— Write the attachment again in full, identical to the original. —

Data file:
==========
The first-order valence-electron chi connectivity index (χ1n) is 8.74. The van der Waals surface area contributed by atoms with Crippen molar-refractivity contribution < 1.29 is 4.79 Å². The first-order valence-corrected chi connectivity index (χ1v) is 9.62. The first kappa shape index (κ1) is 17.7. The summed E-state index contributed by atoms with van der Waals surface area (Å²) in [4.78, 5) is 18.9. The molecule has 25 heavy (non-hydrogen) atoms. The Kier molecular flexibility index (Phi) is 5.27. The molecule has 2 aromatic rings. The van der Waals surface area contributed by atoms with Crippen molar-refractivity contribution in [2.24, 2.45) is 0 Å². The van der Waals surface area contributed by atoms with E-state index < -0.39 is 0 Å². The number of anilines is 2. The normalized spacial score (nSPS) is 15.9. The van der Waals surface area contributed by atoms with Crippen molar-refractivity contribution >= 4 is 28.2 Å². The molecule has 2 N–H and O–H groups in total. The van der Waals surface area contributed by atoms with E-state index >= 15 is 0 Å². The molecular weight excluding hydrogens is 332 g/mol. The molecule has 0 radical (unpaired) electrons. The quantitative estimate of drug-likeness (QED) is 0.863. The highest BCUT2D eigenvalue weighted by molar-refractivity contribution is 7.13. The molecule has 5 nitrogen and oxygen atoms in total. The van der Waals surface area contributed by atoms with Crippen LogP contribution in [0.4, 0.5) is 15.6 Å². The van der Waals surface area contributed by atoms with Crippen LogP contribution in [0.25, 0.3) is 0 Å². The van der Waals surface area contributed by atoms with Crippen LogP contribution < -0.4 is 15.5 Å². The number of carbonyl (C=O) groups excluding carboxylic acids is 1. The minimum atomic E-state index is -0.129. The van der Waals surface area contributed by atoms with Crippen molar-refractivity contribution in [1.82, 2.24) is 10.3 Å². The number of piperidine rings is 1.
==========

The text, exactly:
The first-order valence-electron chi connectivity index (χ1n) is 8.74. The van der Waals surface area contributed by atoms with Crippen molar-refractivity contribution < 1.29 is 4.79 Å². The first-order valence-corrected chi connectivity index (χ1v) is 9.62. The first kappa shape index (κ1) is 17.7. The summed E-state index contributed by atoms with van der Waals surface area (Å²) in [4.78, 5) is 18.9. The molecule has 25 heavy (non-hydrogen) atoms. The Kier molecular flexibility index (Phi) is 5.27. The molecule has 2 aromatic rings. The van der Waals surface area contributed by atoms with Crippen molar-refractivity contribution in [2.24, 2.45) is 0 Å². The van der Waals surface area contributed by atoms with E-state index < -0.39 is 0 Å². The number of anilines is 2. The normalized spacial score (nSPS) is 15.9. The van der Waals surface area contributed by atoms with Crippen molar-refractivity contribution >= 4 is 28.2 Å². The molecule has 2 N–H and O–H groups in total. The van der Waals surface area contributed by atoms with E-state index >= 15 is 0 Å². The molecular weight excluding hydrogens is 332 g/mol. The molecule has 0 radical (unpaired) electrons. The quantitative estimate of drug-likeness (QED) is 0.863. The highest BCUT2D eigenvalue weighted by molar-refractivity contribution is 7.13. The molecule has 5 nitrogen and oxygen atoms in total. The van der Waals surface area contributed by atoms with Crippen LogP contribution in [0.4, 0.5) is 15.6 Å². The van der Waals surface area contributed by atoms with Crippen LogP contribution in [0.25, 0.3) is 0 Å². The van der Waals surface area contributed by atoms with Crippen LogP contribution < -0.4 is 15.5 Å². The number of carbonyl (C=O) groups excluding carboxylic acids is 1. The minimum atomic E-state index is -0.129. The van der Waals surface area contributed by atoms with Crippen molar-refractivity contribution in [1.82, 2.24) is 10.3 Å². The number of piperidine rings is 1.